Data Act - The Council on the way to finalise its common position and European Parliament to adopt its report in plenary

Timeline is accelerating on the Data Act and both institutions are quite confident that they are going to strike a deal before the end of the Swedish Presidency which ends on 30 June 2023.


At the Council level, the new compromise on the draft Data Act further refines the protection of trade secrets and clarifies the relationship with data protection rules and the application of the cloud-switching provisions. The Swedish presidency wants to discuss the sixth compromise text on the Data Act on 14 March at the Telecom Working Party, with a view to formally land it on the Committee of Permanent Representatives (COREPER) table on 22 March.


The Data Act introduces the principle that users of connected devices should have the right to access and share the data they contribute to generating. However, which type of data should be covered by these data-sharing obligations has been a contested topic.


The controversy lies in that data might contain commercially sensitive or trade secrets related to how the organisation controlling the data, the data holder, processes it to obtain insights and other information. With this in mind, the Swedish presidency of the Council proposed cutting out of the scope all data processed via systems subject to Intellectual Property rights or specific know-how of the data holder. In the sixth compromise, the presidency also introduced the possibility for data holders to refuse to share data under exceptional circumstances. That is, if they can demonstrate it will be highly likely to cause them severe damage despite the possible safeguards the receivers might put in place.


Another critical aspect of the discussion concerned the relationship between the Data Act and the General Data Protection Regulation (GDPR). New wording clarifies that whenever users obtain data that is not theirs, the Data Act does not provide the legal basis for processing it. The data holders would have to ensure their sharing of personal data complies with EU data protection rules, including by anonymizing personal data or only transferring personal data related to the user.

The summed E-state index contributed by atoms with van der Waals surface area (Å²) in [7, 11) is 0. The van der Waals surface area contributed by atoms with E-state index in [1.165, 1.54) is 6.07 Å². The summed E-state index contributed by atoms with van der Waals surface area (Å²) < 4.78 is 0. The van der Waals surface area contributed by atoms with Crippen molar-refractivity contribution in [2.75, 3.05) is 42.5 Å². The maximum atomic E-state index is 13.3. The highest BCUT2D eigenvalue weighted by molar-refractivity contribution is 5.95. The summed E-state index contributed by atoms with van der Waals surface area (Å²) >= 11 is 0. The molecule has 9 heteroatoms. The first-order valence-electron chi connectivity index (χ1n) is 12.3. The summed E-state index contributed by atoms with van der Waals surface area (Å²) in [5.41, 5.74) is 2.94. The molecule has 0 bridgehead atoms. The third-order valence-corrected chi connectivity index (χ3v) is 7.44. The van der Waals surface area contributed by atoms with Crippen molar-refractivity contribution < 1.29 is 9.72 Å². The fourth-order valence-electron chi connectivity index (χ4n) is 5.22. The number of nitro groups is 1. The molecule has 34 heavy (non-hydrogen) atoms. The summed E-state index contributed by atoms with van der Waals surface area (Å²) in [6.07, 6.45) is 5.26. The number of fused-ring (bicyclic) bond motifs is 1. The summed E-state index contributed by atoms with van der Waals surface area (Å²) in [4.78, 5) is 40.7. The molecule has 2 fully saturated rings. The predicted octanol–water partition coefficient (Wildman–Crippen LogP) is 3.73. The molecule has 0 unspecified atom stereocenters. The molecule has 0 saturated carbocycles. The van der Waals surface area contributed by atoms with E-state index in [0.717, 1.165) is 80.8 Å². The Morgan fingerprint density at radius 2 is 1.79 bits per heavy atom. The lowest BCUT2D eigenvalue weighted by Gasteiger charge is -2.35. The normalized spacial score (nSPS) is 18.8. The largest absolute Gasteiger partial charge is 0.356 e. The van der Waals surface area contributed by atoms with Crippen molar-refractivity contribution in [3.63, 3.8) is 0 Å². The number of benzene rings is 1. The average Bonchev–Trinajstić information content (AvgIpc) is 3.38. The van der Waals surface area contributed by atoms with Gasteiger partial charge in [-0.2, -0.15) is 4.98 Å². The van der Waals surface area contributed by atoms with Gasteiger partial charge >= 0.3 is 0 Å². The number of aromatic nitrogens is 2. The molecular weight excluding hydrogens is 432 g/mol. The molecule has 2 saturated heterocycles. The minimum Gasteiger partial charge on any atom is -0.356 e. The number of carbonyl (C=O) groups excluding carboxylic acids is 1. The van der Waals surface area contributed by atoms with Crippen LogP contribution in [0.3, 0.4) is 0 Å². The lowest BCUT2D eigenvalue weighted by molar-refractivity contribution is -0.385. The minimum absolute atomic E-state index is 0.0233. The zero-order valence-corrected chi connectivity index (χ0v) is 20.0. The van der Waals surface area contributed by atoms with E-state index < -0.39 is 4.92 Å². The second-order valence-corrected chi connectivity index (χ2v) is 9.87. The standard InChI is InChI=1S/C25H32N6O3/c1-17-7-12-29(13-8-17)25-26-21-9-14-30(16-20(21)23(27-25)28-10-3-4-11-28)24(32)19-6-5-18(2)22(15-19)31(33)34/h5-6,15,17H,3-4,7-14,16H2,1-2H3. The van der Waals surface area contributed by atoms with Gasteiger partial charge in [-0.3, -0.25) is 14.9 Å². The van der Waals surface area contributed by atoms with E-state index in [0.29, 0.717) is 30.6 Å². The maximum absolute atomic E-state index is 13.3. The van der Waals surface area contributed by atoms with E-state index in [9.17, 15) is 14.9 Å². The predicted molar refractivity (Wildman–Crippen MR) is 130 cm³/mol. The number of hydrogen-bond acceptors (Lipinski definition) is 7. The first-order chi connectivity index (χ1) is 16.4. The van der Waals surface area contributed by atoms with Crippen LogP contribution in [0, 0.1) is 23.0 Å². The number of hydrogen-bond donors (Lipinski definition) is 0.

The Data Act also empowers public bodies to request access to data held by private companies under exceptional circumstances. Notably, to respond to or mitigate a public emergency or if the public authority needs the data for a task in the public interest and cannot get it otherwise.


At Parliament level, the vote in the plenary is scheduled to take place on March 14 and no further amendments are forecast, it will be a direct vote confirming the compromises already struck by different European Parliament committees.


The intent is to quickly launch interinstitutional negotiations between the Council and the European Parliament after they both adopt their formal positions.


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